|Church of Kish|
Church of Saint Elishe
Müq. Yelisey Kilsəsi
Holy Mother of God Church
Tanrının Müqəddəs anası Kilsəsi
|Affiliation||Georgian Orthodox Church|
|Ecclesiastical or organizational status||inactive (no parishioners), but mass held by Georgian priest|
|Location||Kiş, Shaki, Azerbaijan|
|Completed||probably early 12th century AD|
The Church of Kish (Azerbaijani: Kiş kilsəsi; Georgian: გიშის ეკლესია), also known from different sources as Church of Saint Elishe (Azerbaijani: Müqəddəs Yelisey kilsəsi, Armenian: Սուրբ Եղիշէ եկեղեցի; Latinised Saint Eliseus) or Holy Mother of God Church (Armenian: Սուրբ Աստուածածին եկեղեցի), is a Georgian Orthodox church, probably dating to the early 12th century, inactive due to lack of parishioners since the 19th century, although -as of 2000- mass was still regularly held by a Georgian priest. It is located in the village of Kiş approximately 5 km north of Shaki, Azerbaijan. Archaeological research undertaken in 2000 concluded that it was first built as a diophysite Georgian church, later to become a Chalcedonian church (Armenian or Caucasian Albanian). Previous research had proposed that it had functioned at different times as a Caucasian Albanian Apostolic church, [unreliable source?][unreliable source?] a Chalcedonian church within the Georgian Orthodox Church, and later as an Armenian Apostolic Church.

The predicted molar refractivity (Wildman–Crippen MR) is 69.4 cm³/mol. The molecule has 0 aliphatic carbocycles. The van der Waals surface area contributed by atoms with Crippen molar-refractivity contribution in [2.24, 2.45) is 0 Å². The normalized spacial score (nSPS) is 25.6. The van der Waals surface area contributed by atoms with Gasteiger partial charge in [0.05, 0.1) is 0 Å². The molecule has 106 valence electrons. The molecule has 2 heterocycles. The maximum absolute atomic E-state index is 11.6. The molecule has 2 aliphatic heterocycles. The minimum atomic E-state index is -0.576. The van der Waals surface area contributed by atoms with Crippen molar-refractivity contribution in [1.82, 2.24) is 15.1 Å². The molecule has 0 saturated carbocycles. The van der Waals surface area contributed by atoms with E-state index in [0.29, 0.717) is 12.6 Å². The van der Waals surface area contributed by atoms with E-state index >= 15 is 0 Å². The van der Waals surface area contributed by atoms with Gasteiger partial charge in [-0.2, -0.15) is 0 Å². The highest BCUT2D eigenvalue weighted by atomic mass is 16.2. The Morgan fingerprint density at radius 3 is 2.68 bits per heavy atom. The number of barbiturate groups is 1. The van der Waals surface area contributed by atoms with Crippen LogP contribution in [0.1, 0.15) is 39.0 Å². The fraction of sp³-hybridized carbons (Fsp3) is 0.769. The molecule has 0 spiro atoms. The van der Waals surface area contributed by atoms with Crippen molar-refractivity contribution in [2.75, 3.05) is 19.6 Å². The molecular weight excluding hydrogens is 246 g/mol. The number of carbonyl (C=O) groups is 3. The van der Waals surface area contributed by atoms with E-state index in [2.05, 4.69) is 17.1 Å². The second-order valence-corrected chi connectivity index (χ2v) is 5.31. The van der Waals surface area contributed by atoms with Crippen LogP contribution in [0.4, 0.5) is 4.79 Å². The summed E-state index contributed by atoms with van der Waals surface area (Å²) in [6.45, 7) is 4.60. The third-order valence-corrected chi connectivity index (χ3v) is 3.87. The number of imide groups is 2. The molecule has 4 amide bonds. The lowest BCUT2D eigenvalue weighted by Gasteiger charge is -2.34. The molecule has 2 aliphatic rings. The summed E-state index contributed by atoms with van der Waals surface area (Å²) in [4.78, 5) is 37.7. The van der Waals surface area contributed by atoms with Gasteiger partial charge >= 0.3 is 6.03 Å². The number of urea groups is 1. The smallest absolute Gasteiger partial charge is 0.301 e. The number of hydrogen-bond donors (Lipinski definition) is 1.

According to the 7th century Armenian historian Movses Kaghankatvatsi, in the 1st century AD St. Elishe, a disciple of Thaddeus of Edessa, arrived to a place called Gis (Գիս), where he built a church and recited a liturgy. The church became the "spiritual center and the place of enlightenment of people of the East". On his way from Gis St. Elishe was killed near the pagan altar in the small Zerguni valley by unknown people. According to the Armenian historian on architecture Samvel Karapetian, the geographical position of Kish does not seem to match that described by Kaghankatvatsi. Karapetian believes that they have identified Gis as the village of Bomen/Bum 60 km to the south-east of Kish, in Gabala district.
According to a Georgian historiographer, in the 10th century, the population of Kish converted to the Georgian Orthodox Church (Chalcedonism). The church of Kish was turned into a residence of a Georgian bishop, functioning till 17th century. By the time when Russia took possession of the region the village of Kish had Udi population. According to Robert H. Hewsen, the Udi language appeared to have been prevalent north of Kura River until the nineteenth century, and the Armenian population appeared to be of relatively recent arrival. While many Armenians undoubtedly settled there fleeing the Turko-Mongolic invasions, many more entered the region with the coming of the Russians in the early nineteenth century.